myself/& i loved her/…fiercely.” This refrain is taken up by all the women, becoming a “song of joy, ” dedicated in the play's closing lines to “colored girls who have considered suicide/but are moving to the ends of their own rainbows.”
See also Hurston, Zora Neale; Lorde, Audre; Walker, Alice.
Lisa R. Williams
Mary Wollstonecraft Shelley was born in 1797 in London and died there in February 1851. She was the daughter of William Godwin, the political philosopher, whose major work Enquiry Concerning Political Justice (1793) espoused anarchy and the moral theory of utilitarianism, and Mary Wollstonecraft, the feminist author of A Vindication of the Rights of Women (1792). Wollstonecraft died from complications in childbirth, and though Godwin remarried some four years later, Shelley never experienced the joys of a happy home life. When she was only sixteen, she met the poet Percy Bysshe Shelley, and they became lovers. Soon, she was pregnant, and, with the dissolution of the poet's first marriage, the two married in 1816.
Shelley was early and often acquainted with tragedy. Her first three children died before she was twenty-two; in 1816, her half-sister, Fanny Imlay, committed suicide; and in July of 1822, her husband, Percy Bysshe Shelley, died by drowning. Though she wrote prolifically throughout her life, her most admired work remains Frankenstein; or, The Modern Prometheus, published in 1818.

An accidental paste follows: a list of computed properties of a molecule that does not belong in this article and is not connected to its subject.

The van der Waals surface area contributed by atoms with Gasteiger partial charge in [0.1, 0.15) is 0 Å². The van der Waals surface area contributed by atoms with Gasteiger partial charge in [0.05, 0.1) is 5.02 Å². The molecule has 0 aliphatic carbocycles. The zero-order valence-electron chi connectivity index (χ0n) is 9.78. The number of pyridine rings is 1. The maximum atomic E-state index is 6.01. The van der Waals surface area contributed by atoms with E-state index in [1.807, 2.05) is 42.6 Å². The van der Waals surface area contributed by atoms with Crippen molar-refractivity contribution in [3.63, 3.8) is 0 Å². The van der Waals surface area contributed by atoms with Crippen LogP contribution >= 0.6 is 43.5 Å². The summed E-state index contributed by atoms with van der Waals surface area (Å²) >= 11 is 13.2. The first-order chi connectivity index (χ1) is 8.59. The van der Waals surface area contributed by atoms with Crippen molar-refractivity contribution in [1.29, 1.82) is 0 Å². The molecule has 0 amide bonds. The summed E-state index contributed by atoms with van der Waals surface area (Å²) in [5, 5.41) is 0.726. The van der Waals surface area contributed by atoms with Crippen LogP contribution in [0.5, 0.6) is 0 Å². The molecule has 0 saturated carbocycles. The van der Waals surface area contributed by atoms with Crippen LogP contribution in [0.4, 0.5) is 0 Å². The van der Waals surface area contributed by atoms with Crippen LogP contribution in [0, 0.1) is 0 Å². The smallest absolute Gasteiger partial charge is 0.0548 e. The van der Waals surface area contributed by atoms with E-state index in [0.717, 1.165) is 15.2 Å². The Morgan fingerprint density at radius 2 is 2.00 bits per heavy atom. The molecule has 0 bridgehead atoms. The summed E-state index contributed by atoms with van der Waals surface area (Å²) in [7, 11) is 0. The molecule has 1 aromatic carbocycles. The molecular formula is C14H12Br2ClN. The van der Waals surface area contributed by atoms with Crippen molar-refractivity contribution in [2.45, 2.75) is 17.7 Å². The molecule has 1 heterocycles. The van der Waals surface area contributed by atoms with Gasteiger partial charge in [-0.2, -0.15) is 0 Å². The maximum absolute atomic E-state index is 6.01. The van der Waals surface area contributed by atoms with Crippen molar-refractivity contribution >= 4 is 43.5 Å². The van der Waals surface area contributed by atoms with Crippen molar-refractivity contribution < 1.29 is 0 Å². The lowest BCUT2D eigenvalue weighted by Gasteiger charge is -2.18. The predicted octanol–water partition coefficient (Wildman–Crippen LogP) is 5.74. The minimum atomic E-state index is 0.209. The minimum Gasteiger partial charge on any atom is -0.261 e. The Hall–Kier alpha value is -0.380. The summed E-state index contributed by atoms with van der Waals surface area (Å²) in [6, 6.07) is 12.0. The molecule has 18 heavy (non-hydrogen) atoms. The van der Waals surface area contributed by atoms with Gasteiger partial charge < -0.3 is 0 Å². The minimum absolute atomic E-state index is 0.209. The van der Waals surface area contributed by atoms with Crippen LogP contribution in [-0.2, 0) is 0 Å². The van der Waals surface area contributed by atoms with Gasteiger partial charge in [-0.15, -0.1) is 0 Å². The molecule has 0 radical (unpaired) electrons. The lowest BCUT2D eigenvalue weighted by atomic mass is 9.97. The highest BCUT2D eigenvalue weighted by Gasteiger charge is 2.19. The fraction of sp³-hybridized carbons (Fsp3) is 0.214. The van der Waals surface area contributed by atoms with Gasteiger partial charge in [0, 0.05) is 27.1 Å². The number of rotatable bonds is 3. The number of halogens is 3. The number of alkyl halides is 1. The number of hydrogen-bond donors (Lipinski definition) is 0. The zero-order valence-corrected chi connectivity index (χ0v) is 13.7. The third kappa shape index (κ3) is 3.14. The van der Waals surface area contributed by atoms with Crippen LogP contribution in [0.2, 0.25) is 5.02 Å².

During the summer of 1816, Mary Wollstonecraft and Percy Bysshe Shelley were visiting with Lord Byron and his personal physician, a Mr. Polidori, and the four each decided to write a ghost story. Mary Shelley recounts in her 1831 introduction to the third edition of the book that the story was written during “a wet, ungenial summer, ” with “incessant rain” confining the group to the house. She cast about for a story that “would speak to the mysterious fears of our nature, and awaken thrilling horror—one to make the reader dread to look round, to curdle the blood, and quicken the beatings of the heart” (171). The genesis of her story is found in conversations between P.B. Shelley and Lord Byron in which “various philosophical doctrines were discussed, and among others the nature of the principle of life, and whether there was any probability of its ever being discovered and communicated” (171). Shelley confesses that she “was a devout but nearly silent listener” (171). Of the four, only she finished a story, and the result,